Developers themselves were hit the hardest as they were rotated in and out of multiple projects on a six-day-per-week schedule that was all-but impossible to uphold over the long-term, leading to many of the studio’s top talent seeking work elsewhere. Furthermore, seeing as the games were episodic in nature, this meant that there was ALWAYS a “Crunch Time” or deadline to meet.



There was no two-years between games here … we’re talking months. To battle fatigue, management kept adding more and more developers to the mix in hopes of fixing the problem, getting work done quicker, and getting episodes released sooner; but, somewhere along the way, all this emphasis on merely finishing projects left the quality of the games lagging and lacking – not to mention the employees badly burnt out.




A lot of this can be laid at the feet of Telltale’s management, which had long been a source of criticism in the gaming development world, for creating a toxic work environment under former CEO Kevin Burner that only began when he took over in 2015 and never quite recovered even after he left two years later. There were reports of employees being underpaid considering the cost of living near the San Francisco Bay Area, and being given food and booze as incentives for overtime instead of, you know, more money.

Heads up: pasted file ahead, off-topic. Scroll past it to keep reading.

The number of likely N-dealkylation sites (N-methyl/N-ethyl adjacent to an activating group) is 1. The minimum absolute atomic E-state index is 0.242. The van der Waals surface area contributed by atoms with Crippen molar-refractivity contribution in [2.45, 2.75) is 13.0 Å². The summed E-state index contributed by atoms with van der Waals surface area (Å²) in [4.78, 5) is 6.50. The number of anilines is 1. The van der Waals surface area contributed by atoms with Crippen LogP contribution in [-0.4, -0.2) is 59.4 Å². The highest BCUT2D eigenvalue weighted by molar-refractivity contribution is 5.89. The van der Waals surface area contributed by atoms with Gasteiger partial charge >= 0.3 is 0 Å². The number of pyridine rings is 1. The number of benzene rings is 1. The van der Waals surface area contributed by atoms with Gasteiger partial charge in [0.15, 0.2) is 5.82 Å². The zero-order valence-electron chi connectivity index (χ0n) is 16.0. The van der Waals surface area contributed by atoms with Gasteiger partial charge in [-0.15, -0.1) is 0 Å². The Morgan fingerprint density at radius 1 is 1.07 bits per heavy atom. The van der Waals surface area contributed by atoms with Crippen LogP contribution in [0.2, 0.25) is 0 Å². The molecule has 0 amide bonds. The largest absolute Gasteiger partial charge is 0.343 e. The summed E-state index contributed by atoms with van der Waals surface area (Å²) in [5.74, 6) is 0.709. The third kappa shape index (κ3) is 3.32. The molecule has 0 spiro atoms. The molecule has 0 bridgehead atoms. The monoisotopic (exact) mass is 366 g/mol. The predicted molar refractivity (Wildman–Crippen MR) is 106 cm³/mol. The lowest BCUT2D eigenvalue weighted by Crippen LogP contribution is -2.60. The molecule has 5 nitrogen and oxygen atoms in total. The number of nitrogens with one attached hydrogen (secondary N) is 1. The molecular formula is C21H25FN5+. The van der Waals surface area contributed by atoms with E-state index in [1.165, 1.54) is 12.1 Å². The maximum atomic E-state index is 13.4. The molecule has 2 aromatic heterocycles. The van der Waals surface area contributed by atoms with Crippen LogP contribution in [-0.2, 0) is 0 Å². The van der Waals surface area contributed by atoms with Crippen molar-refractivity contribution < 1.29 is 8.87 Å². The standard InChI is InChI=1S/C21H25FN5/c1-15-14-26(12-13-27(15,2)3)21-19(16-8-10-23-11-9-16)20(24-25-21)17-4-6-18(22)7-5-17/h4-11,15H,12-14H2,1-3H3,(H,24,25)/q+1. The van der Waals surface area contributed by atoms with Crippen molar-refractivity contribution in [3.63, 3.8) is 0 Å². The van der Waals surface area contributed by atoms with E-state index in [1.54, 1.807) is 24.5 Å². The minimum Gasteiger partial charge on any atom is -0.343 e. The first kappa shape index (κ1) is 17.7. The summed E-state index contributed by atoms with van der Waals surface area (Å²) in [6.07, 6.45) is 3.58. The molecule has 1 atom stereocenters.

That can’t be a good business model! When the high profile departures began, their positions were often not filled with equal talent, which left a creative vacuum within the company that was often filled by the loudest and most demanding employees instead of the most gifted.



And it all started from the top, with reports that Burner needed to include himself in on all aspects of development, and harshly criticized anything that stayed too far from what he envisioned a Telltale game, which led to a work environment fueled by fear and anxiety where creativity lagged behind. When new CEO Pete Hawley took over, restructuring of the studio and layoffs were inevitable.